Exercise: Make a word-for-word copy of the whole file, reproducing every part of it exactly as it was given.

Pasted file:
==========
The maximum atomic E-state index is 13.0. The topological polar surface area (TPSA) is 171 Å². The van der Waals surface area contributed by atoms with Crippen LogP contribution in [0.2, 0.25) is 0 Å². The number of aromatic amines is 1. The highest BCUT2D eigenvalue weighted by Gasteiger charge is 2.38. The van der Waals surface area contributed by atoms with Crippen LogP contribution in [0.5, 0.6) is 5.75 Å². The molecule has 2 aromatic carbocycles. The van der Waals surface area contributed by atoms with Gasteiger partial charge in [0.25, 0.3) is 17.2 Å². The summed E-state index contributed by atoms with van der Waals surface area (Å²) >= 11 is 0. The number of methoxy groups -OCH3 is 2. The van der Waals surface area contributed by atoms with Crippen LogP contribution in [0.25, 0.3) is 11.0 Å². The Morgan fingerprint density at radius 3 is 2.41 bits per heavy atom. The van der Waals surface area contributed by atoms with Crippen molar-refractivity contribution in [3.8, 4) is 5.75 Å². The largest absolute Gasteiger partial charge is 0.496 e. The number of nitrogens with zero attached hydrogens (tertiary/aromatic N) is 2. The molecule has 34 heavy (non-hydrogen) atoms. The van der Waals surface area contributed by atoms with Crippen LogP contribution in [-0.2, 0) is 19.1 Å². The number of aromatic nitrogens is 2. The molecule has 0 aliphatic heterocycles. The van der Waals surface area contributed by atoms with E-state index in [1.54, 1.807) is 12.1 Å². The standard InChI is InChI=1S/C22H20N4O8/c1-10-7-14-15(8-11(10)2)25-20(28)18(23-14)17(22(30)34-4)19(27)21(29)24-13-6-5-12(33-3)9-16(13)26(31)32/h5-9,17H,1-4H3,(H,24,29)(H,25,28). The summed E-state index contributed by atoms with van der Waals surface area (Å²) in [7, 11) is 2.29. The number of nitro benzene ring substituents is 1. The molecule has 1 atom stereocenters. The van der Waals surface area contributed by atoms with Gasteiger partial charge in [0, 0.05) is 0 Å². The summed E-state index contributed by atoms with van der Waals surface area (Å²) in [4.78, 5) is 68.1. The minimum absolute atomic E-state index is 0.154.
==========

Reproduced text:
The maximum atomic E-state index is 13.0. The topological polar surface area (TPSA) is 171 Å². The van der Waals surface area contributed by atoms with Crippen LogP contribution in [0.2, 0.25) is 0 Å². The number of aromatic amines is 1. The highest BCUT2D eigenvalue weighted by Gasteiger charge is 2.38. The van der Waals surface area contributed by atoms with Crippen LogP contribution in [0.5, 0.6) is 5.75 Å². The molecule has 2 aromatic carbocycles. The van der Waals surface area contributed by atoms with Gasteiger partial charge in [0.25, 0.3) is 17.2 Å². The summed E-state index contributed by atoms with van der Waals surface area (Å²) >= 11 is 0. The number of methoxy groups -OCH3 is 2. The van der Waals surface area contributed by atoms with Crippen LogP contribution in [0.25, 0.3) is 11.0 Å². The Morgan fingerprint density at radius 3 is 2.41 bits per heavy atom. The van der Waals surface area contributed by atoms with Crippen molar-refractivity contribution in [3.8, 4) is 5.75 Å². The largest absolute Gasteiger partial charge is 0.496 e. The number of nitrogens with zero attached hydrogens (tertiary/aromatic N) is 2. The molecule has 34 heavy (non-hydrogen) atoms. The van der Waals surface area contributed by atoms with Crippen LogP contribution in [-0.2, 0) is 19.1 Å². The number of aromatic nitrogens is 2. The molecule has 0 aliphatic heterocycles. The van der Waals surface area contributed by atoms with E-state index in [1.54, 1.807) is 12.1 Å². The standard InChI is InChI=1S/C22H20N4O8/c1-10-7-14-15(8-11(10)2)25-20(28)18(23-14)17(22(30)34-4)19(27)21(29)24-13-6-5-12(33-3)9-16(13)26(31)32/h5-9,17H,1-4H3,(H,24,29)(H,25,28). The summed E-state index contributed by atoms with van der Waals surface area (Å²) in [7, 11) is 2.29. The number of nitro benzene ring substituents is 1. The molecule has 1 atom stereocenters. The van der Waals surface area contributed by atoms with Gasteiger partial charge in [0, 0.05) is 0 Å². The summed E-state index contributed by atoms with van der Waals surface area (Å²) in [4.78, 5) is 68.1. The minimum absolute atomic E-state index is 0.154.